Sebi probes Adani’s links to investors amid Hindenburg allegations
The market regulator is looking into any potential securities law violations or any conflicts of interest during the share sale, two sources with direct knowledge of the matter said. this topic said.
The watchdog is investigating the ties between Adani and at least two Mauritius-based companies – Great International Tusker Fund and Ayushmat – that participated as anchor investors, among others, The sources spoke on condition of anonymity due to the confidential nature of the probe.
According to the capital requirements and disclosure rules, any entity related to a company founder or a group of founders is not eligible to apply under the fixed investor category. One of the sources said the focus of the investigation was on whether any of the fixed investors were “connected” to the founding team.
Port energy corporation – controlled by billionaire Gautam Adani, one of the richest people in the world — has seen the shares of seven of its companies lose more than $100 billion in market value since Hindenburg Research’s January 24 report, accusing them of using misuse of offshore tax havens and stock manipulation. Adani has denied the allegations. Last week, the group’s flagship, Adani Enterprises, halted its largest-ever secondary share offering in India, due to a sharp sell-off.
Sebi and the Adani Group did not respond to requests for comment on the investigation. Great International Tusker Fund and Ayushmat also did not respond to requests for comment.
The sources added that SEBI approached the two companies last week.
One of the sources said Elara and Monarch’s roles are being examined by the market watchdog to rule out “any conflict” in the share offering process.
Shares of Adani Enterprises extended their losses to 5% in Friday afternoon trading following the Reuters report, having previously fallen 2.5% earlier in the day.
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Hindenburg has accused a private Adani entity of having a small ownership stake in Monarch – which previously worked as a group planner – saying that “this close relationship seems to cause conflict”. clear benefits.” The short seller also alleges that the Mauritius-based fund Elara has invested 99% of its market value in three Adani stocks.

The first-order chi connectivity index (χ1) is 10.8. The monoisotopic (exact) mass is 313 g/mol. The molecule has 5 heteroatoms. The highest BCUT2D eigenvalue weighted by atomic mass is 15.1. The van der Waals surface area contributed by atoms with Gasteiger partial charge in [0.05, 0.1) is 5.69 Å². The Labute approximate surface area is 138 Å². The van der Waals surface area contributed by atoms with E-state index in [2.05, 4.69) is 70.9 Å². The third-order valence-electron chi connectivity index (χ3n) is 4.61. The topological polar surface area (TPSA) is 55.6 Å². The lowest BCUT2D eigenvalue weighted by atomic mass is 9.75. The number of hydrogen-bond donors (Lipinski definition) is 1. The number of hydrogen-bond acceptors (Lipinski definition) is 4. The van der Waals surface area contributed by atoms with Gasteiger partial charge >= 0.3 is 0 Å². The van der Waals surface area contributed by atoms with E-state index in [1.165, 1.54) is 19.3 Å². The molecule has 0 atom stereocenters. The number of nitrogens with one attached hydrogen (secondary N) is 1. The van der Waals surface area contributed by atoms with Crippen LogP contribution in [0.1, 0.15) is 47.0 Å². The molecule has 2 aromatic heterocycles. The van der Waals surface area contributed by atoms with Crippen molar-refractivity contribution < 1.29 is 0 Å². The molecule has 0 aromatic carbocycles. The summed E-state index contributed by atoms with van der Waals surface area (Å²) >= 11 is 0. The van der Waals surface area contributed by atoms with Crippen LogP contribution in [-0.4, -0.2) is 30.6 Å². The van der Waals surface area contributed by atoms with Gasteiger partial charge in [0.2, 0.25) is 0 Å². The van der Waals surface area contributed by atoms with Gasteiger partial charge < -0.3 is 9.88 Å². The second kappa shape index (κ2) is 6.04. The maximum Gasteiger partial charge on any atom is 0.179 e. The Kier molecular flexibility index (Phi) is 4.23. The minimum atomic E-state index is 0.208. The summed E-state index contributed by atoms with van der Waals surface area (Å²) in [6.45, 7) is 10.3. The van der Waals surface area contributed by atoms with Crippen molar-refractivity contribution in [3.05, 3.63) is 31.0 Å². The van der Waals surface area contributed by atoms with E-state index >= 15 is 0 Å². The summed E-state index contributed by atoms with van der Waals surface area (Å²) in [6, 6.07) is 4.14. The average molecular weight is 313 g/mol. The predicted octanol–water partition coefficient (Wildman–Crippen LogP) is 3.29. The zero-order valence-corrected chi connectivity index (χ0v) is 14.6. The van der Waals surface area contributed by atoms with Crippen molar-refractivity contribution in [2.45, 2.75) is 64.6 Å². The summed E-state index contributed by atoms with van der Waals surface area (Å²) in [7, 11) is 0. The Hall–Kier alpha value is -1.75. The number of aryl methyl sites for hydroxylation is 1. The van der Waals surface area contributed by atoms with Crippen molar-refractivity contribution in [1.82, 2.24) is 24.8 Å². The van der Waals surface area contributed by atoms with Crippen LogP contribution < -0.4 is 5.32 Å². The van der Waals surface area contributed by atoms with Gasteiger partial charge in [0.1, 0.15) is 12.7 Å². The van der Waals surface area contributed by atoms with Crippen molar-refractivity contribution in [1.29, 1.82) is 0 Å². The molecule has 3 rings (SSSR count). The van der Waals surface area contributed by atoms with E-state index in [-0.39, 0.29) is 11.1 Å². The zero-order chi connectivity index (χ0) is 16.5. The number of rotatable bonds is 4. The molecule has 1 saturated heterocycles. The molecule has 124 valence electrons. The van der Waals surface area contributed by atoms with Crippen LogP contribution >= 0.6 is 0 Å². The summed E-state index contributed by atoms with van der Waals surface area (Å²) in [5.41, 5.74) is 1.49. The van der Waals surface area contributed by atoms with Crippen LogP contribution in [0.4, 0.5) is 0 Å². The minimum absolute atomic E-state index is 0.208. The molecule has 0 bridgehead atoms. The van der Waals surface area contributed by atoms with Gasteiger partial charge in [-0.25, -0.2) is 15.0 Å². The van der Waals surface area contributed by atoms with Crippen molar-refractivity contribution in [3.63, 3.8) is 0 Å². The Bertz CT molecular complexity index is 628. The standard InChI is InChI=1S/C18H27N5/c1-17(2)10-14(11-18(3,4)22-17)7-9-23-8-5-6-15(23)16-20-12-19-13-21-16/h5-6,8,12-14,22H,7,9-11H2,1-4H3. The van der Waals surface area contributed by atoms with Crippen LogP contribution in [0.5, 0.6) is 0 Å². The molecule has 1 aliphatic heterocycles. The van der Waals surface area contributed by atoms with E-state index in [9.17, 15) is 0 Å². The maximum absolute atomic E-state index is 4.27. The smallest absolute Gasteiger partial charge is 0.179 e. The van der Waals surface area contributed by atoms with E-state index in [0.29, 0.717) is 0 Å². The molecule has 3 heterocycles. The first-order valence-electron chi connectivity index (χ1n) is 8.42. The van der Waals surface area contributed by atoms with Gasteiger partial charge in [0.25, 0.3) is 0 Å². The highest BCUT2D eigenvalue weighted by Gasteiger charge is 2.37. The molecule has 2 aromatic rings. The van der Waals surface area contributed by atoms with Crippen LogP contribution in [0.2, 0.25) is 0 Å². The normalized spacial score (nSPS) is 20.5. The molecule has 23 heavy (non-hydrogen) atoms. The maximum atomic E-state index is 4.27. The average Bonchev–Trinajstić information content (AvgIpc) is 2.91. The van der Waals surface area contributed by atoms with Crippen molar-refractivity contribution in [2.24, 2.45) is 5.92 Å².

Adani said Monarch was selected to sell shares earlier “because of its credentials and ability to penetrate the retail market”. On Elara, Adani said the “insinuation” that the company is related to the group founders in any way is incorrect.
When contacted, Monarch referred Reuters to an exchange disclosure on February 3 that an Adani entity held a “negligible amount of equity,” 0.03%, in the company. since 2016. Reuters could not confirm this from public records. Elara did not respond to a request for comment on the regulator’s investigation and Hindenburg’s allegations.
In recent days, the aftermath of allegations by Hindenburg, which profited from the decline in the value of Adani Group’s assets, has repeatedly become a cause of concern at the national level, including at office of Prime Minister Narendra Modi, two government officials said.
Opposition parties have protested before parliament to call for an independent investigation into Hindenburg’s allegations.
The Department of Corporate Affairs, which is responsible for the management of Indian businesses, informed officials in Mr. Modi’s office and contacted Sebi, the market regulator, one of the officials. said. Reuters was unable to determine the specifics of these discussions, which have not been previously reported.
The department issued a review of Adani’s previous financial statements on February 2.
Modi’s office and the corporate affairs ministry did not respond to requests for comment on the regulatory investigation into Adani after the Hindenburg report was released.
The group has previously said that Hindenburg’s allegations of stock manipulation are “unfounded” and stem from a lack of understanding of Indian law. It has said that it always makes the necessary regulatory disclosures. Finance secretary TV Somanathan on Saturday described the Adani issue as a “storm in a teacup” from a macroeconomic perspective.